Of course, after doing this cycle several times it’s important to give yourself a longer break. Trust me when I say that there’s a lot of science going into this, but in short doing this will let the information really sink in and it’ll inspire an increase in productivity, not unlike when you marinate food. This means setting apart the time to do other activities, like grabbing a drink with some friends, watching a movie, taking a walk around Sego, etc. The information won’t just be retained better, but you’ll be creating an opportunity for yourself to relax.
This also goes into one of the points from my first article— identifying your system. If you study better in groups, find friends to sit with and study, not necessarily tutors or study buddies, but also people you can sit in silence and study around. Personally, this works really well for me because it’s easy to take short breaks, but I remain on task more easily. Finding your system, for prioritization, organization, balance and studies, can be such a huge weight off your shoulders, but it’s not easy and it’s okay if you’re still figuring things out (I know I am).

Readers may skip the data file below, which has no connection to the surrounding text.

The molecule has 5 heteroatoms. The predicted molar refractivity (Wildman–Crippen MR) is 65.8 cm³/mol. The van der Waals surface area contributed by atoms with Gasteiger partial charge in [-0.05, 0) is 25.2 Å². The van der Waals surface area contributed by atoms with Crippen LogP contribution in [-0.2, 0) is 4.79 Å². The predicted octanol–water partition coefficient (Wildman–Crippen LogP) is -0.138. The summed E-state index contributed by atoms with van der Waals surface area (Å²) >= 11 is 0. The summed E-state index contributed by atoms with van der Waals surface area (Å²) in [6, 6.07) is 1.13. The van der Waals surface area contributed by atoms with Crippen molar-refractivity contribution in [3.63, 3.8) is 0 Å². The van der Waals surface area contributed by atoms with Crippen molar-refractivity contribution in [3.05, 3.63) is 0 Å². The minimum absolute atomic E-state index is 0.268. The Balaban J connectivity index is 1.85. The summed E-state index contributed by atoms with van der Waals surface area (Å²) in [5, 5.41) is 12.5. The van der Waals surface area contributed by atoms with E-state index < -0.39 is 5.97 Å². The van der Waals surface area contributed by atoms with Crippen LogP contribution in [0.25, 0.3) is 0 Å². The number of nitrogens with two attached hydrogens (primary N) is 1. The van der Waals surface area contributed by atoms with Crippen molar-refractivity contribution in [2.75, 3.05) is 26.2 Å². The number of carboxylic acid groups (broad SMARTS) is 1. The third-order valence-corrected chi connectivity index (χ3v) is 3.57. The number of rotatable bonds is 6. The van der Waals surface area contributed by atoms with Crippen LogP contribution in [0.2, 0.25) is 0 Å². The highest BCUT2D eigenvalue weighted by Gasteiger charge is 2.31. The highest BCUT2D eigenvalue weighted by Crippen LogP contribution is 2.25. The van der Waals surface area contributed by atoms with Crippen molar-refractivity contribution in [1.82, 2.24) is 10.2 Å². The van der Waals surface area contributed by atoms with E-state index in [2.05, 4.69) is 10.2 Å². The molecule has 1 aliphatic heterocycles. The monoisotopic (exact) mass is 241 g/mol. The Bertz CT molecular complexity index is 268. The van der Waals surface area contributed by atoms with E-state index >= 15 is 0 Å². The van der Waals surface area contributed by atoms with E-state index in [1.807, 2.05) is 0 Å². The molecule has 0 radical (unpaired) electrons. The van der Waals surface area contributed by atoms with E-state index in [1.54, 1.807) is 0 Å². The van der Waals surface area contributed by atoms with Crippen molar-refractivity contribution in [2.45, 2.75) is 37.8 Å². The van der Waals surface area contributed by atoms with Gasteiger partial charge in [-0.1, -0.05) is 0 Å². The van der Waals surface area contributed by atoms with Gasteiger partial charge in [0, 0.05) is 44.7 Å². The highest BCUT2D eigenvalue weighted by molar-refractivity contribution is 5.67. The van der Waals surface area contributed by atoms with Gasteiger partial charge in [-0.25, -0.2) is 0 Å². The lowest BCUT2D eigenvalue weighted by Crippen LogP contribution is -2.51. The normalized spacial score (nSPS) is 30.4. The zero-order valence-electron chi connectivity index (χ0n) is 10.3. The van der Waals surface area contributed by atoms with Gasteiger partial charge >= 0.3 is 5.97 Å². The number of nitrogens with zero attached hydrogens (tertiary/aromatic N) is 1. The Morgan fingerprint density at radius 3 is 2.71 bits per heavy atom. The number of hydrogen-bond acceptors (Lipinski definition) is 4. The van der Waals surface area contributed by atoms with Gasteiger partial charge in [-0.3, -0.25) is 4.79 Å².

And so, this is where I wrap things up, but I hope you managed to get something out of this little piece!
My advice will always be just that, advice— it’s up to you if you take it or leave it, and it may not work for everyone. All in all, just remember that there’s always the end of the world. You’re a person before you’re a student and you have to discover what works best for you.
Wishing you the best this finals season!
P.S Don’t forget to check out my first article with some gentle reminders on how to take care of yourself during these stressful times and keep a lookout for our future pieces!